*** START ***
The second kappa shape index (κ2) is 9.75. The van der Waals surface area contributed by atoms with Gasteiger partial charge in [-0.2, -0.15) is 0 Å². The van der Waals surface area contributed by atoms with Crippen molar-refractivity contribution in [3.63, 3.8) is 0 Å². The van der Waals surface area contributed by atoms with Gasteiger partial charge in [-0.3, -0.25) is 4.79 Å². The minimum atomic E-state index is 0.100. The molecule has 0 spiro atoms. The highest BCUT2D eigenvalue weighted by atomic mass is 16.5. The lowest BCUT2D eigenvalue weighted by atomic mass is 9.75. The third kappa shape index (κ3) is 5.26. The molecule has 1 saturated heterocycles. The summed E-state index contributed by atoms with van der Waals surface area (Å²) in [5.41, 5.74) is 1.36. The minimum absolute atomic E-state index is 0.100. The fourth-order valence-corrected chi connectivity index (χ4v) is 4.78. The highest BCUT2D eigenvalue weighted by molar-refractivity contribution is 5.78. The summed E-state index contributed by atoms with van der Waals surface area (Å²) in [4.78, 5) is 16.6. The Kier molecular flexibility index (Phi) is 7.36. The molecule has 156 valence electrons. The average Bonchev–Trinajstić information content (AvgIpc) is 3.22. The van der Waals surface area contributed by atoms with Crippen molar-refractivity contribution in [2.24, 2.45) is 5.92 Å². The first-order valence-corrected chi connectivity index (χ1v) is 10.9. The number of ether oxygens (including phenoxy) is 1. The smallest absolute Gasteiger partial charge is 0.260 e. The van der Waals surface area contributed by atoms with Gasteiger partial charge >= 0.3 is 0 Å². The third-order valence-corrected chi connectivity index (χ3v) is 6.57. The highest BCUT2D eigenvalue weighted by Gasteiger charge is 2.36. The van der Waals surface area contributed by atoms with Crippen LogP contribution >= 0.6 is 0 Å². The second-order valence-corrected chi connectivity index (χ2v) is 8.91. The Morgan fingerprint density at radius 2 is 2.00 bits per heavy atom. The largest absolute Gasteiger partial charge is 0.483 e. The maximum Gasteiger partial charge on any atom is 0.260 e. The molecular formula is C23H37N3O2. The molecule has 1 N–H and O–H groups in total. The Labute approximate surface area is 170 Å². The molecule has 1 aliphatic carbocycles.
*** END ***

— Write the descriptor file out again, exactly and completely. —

The second kappa shape index (κ2) is 9.75. The van der Waals surface area contributed by atoms with Gasteiger partial charge in [-0.2, -0.15) is 0 Å². The van der Waals surface area contributed by atoms with Crippen molar-refractivity contribution in [3.63, 3.8) is 0 Å². The van der Waals surface area contributed by atoms with Gasteiger partial charge in [-0.3, -0.25) is 4.79 Å². The minimum atomic E-state index is 0.100. The molecule has 0 spiro atoms. The highest BCUT2D eigenvalue weighted by atomic mass is 16.5. The lowest BCUT2D eigenvalue weighted by atomic mass is 9.75. The third kappa shape index (κ3) is 5.26. The molecule has 1 saturated heterocycles. The summed E-state index contributed by atoms with van der Waals surface area (Å²) in [5.41, 5.74) is 1.36. The minimum absolute atomic E-state index is 0.100. The fourth-order valence-corrected chi connectivity index (χ4v) is 4.78. The highest BCUT2D eigenvalue weighted by molar-refractivity contribution is 5.78. The summed E-state index contributed by atoms with van der Waals surface area (Å²) in [4.78, 5) is 16.6. The Kier molecular flexibility index (Phi) is 7.36. The molecule has 156 valence electrons. The average Bonchev–Trinajstić information content (AvgIpc) is 3.22. The van der Waals surface area contributed by atoms with Crippen molar-refractivity contribution in [2.24, 2.45) is 5.92 Å². The first-order valence-corrected chi connectivity index (χ1v) is 10.9. The number of ether oxygens (including phenoxy) is 1. The smallest absolute Gasteiger partial charge is 0.260 e. The van der Waals surface area contributed by atoms with Gasteiger partial charge >= 0.3 is 0 Å². The third-order valence-corrected chi connectivity index (χ3v) is 6.57. The highest BCUT2D eigenvalue weighted by Gasteiger charge is 2.36. The van der Waals surface area contributed by atoms with Crippen LogP contribution >= 0.6 is 0 Å². The second-order valence-corrected chi connectivity index (χ2v) is 8.91. The Morgan fingerprint density at radius 2 is 2.00 bits per heavy atom. The largest absolute Gasteiger partial charge is 0.483 e. The maximum Gasteiger partial charge on any atom is 0.260 e. The molecular formula is C23H37N3O2. The molecule has 1 N–H and O–H groups in total. The Labute approximate surface area is 170 Å². The molecule has 1 aliphatic carbocycles.